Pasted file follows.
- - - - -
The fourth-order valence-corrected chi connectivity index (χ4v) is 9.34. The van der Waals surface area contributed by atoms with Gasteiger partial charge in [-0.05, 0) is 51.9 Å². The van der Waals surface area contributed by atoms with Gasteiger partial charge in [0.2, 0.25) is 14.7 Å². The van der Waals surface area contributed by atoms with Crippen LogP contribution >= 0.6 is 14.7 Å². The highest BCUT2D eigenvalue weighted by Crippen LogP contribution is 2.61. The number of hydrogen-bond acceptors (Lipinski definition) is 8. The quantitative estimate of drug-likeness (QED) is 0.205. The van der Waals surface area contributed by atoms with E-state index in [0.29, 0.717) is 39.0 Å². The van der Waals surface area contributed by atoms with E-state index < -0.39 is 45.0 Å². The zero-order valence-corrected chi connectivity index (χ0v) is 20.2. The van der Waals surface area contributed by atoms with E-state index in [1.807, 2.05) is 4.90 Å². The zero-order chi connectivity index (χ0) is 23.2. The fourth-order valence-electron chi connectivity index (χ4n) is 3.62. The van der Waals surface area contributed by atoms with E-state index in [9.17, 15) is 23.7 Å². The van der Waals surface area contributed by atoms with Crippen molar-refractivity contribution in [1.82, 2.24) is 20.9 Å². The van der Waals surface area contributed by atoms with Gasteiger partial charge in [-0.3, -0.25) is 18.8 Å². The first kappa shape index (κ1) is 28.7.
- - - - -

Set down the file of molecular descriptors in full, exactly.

The fourth-order valence-corrected chi connectivity index (χ4v) is 9.34. The van der Waals surface area contributed by atoms with Gasteiger partial charge in [-0.05, 0) is 51.9 Å². The van der Waals surface area contributed by atoms with Gasteiger partial charge in [0.2, 0.25) is 14.7 Å². The van der Waals surface area contributed by atoms with Crippen LogP contribution >= 0.6 is 14.7 Å². The highest BCUT2D eigenvalue weighted by Crippen LogP contribution is 2.61. The number of hydrogen-bond acceptors (Lipinski definition) is 8. The quantitative estimate of drug-likeness (QED) is 0.205. The van der Waals surface area contributed by atoms with E-state index in [0.29, 0.717) is 39.0 Å². The van der Waals surface area contributed by atoms with E-state index < -0.39 is 45.0 Å². The zero-order valence-corrected chi connectivity index (χ0v) is 20.2. The van der Waals surface area contributed by atoms with E-state index in [1.807, 2.05) is 4.90 Å². The zero-order chi connectivity index (χ0) is 23.2. The fourth-order valence-electron chi connectivity index (χ4n) is 3.62. The van der Waals surface area contributed by atoms with E-state index in [9.17, 15) is 23.7 Å². The van der Waals surface area contributed by atoms with Crippen molar-refractivity contribution in [1.82, 2.24) is 20.9 Å². The van der Waals surface area contributed by atoms with Gasteiger partial charge in [-0.3, -0.25) is 18.8 Å². The first kappa shape index (κ1) is 28.7.